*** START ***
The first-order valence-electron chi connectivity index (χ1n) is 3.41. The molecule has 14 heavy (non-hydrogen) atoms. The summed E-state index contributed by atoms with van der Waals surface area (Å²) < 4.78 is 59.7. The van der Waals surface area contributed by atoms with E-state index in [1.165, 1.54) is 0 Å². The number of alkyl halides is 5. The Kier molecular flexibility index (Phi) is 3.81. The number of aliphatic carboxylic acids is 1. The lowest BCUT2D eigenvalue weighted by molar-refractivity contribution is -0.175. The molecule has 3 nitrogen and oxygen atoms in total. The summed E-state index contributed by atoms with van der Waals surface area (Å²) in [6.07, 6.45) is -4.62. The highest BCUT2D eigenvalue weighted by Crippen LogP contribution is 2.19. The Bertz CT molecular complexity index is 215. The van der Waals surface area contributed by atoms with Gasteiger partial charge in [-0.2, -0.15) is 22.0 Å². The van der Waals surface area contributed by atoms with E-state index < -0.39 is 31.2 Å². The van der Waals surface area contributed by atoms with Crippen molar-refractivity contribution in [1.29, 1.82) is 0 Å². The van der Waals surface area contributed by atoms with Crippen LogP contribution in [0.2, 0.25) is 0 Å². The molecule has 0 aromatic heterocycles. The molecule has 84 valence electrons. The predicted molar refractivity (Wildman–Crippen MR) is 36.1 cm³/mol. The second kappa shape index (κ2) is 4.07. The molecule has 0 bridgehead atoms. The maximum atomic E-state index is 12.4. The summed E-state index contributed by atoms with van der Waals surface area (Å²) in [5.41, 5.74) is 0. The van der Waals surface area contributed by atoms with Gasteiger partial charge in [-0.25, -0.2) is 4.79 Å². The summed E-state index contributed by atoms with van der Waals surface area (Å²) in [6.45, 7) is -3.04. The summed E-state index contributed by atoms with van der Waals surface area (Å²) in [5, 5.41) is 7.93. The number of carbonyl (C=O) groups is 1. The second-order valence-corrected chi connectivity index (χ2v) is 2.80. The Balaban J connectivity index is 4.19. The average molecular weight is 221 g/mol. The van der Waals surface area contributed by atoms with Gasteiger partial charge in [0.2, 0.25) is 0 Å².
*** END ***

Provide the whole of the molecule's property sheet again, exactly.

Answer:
The first-order valence-electron chi connectivity index (χ1n) is 3.41. The molecule has 14 heavy (non-hydrogen) atoms. The summed E-state index contributed by atoms with van der Waals surface area (Å²) < 4.78 is 59.7. The van der Waals surface area contributed by atoms with E-state index in [1.165, 1.54) is 0 Å². The number of alkyl halides is 5. The Kier molecular flexibility index (Phi) is 3.81. The number of aliphatic carboxylic acids is 1. The lowest BCUT2D eigenvalue weighted by molar-refractivity contribution is -0.175. The molecule has 3 nitrogen and oxygen atoms in total. The summed E-state index contributed by atoms with van der Waals surface area (Å²) in [6.07, 6.45) is -4.62. The highest BCUT2D eigenvalue weighted by Crippen LogP contribution is 2.19. The Bertz CT molecular complexity index is 215. The van der Waals surface area contributed by atoms with Gasteiger partial charge in [-0.2, -0.15) is 22.0 Å². The van der Waals surface area contributed by atoms with E-state index < -0.39 is 31.2 Å². The van der Waals surface area contributed by atoms with Crippen molar-refractivity contribution in [1.29, 1.82) is 0 Å². The van der Waals surface area contributed by atoms with Crippen LogP contribution in [0.2, 0.25) is 0 Å². The molecule has 0 aromatic heterocycles. The molecule has 84 valence electrons. The predicted molar refractivity (Wildman–Crippen MR) is 36.1 cm³/mol. The second kappa shape index (κ2) is 4.07. The molecule has 0 bridgehead atoms. The maximum atomic E-state index is 12.4. The summed E-state index contributed by atoms with van der Waals surface area (Å²) in [5.41, 5.74) is 0. The van der Waals surface area contributed by atoms with Gasteiger partial charge in [-0.25, -0.2) is 4.79 Å². The summed E-state index contributed by atoms with van der Waals surface area (Å²) in [6.45, 7) is -3.04. The summed E-state index contributed by atoms with van der Waals surface area (Å²) in [5, 5.41) is 7.93. The number of carbonyl (C=O) groups is 1. The second-order valence-corrected chi connectivity index (χ2v) is 2.80. The Balaban J connectivity index is 4.19. The average molecular weight is 221 g/mol. The van der Waals surface area contributed by atoms with Gasteiger partial charge in [0.2, 0.25) is 0 Å².